The European Commission officially announced its support this week for Romania and Bulgaria to join the EU on 1 January 2007 and will sign an Accession Treaty, the first formal step to membership, with the two states on 25 April this year.
However, the Commission retained the right to postpone accession by one year in the case of "major shortcomings" and warned: "Authorities in the countries cannot lie back and relax: in 2005 and 2006 a lot of hard work will be needed to progress on reforms in order to fully and timely meet all conditions for membership."
The move was also preceded by another Commission announcement that the EU-Ukraine Co-operation Council had approved an EU-Ukraine Action Plan to improve economic integration between the two, thought by some to be a precursor to possible accession talks beginning in 2007.
A first step would be the Ukraine's accession to the World Trade Organisation, already being marked for the end of this year, which the Commission said would be crucial in establishing a Free Trade Agreement with the EU.
Both statements are encouraging to food producers looking to take greater advantage of emerging markets across Eastern Europe. In the case of Romania and Bulgaria, joining the European bloc should spur economic growth, increasing consumers' disposable incomes and therefore providing more fertile ground for multinational food companies.
Romania currently has the second fastest GDP growth rate, at 8.3 per cent, in the whole CEE region, and Bulgaria sits at number five with 5.6 per cent. The average for the 10 EU accession states was 4.3 per cent, itself almost double that of the established economies in the old EU 15 during 2004.
A number of multinational firms already operate in Romania and Bulgaria, including Kraft, Danone and Nestlé. PepsiCo recently bought up Romania's leading snack food producer and distributor, Star Foods, citing the country as a "rapidly growing market".
John Band, analyst for market researchers Datamonitor, said he thought the largely undeveloped Romanian savoury snacks market could reach current market value in the high-flying snacks sectors in Poland and the Czech Republic, worth $339 million and $187 million respectively, in the next 10 years.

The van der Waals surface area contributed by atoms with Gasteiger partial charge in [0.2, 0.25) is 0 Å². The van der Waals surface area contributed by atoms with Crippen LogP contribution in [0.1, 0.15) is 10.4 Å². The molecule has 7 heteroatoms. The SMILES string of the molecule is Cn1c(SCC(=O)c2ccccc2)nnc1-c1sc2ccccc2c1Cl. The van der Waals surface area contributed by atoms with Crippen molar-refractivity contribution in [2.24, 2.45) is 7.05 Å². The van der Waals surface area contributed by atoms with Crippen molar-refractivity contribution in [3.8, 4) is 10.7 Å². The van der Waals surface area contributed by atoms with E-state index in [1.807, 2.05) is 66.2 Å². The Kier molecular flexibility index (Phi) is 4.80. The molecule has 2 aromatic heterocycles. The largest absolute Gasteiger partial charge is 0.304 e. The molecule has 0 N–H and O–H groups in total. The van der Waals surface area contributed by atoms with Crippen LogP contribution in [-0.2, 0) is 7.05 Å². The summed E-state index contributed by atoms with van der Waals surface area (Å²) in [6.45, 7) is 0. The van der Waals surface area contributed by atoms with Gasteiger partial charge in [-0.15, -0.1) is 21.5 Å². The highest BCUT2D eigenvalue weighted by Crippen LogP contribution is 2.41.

Under the EU's Europe Agreement, Romanian and Bulgarian import duties will also be gradually wound down in the run up to accession and many removed altogether after this, making it easier for foreign companies to come in but also allowing domestic firms to branch out into other markets.
The ability of domestic firms to compete both at home and in other European markets will, however, inevitably depend on whether their production can meet strict EU quality standards. Larger firms will have more capacity to modernise and Romania's leading bakery, Vel Pitar, owned by US group New Century Holdings, said it would spend €4.5 million on new bakery production lines in 2005.
Costin Maruta, spokesperson for the Romanian food and drink association, said that "preparations for accession are well in place for the food industry in Romania. We are very focused on meeting the requirements for EU legislation and we are working on a national level to implement food safety measures and HACCP systems throughout the industry."
Earlier this month, the EU unveiled its two-year QUALITYMEAT project aimed at improving production standards across new member states, including Romania and Bulgaria, by putting regional experts in touch with each other.
The scheme will create a database with contact details and information on around 200 researchers, from old and new members states, working in animal health as well as poultry and pork production. A preparatory information day was held in Romania last September with another planned for Poland in June and a third to take place in Bulgaria, Slovakia or Hungary later this year.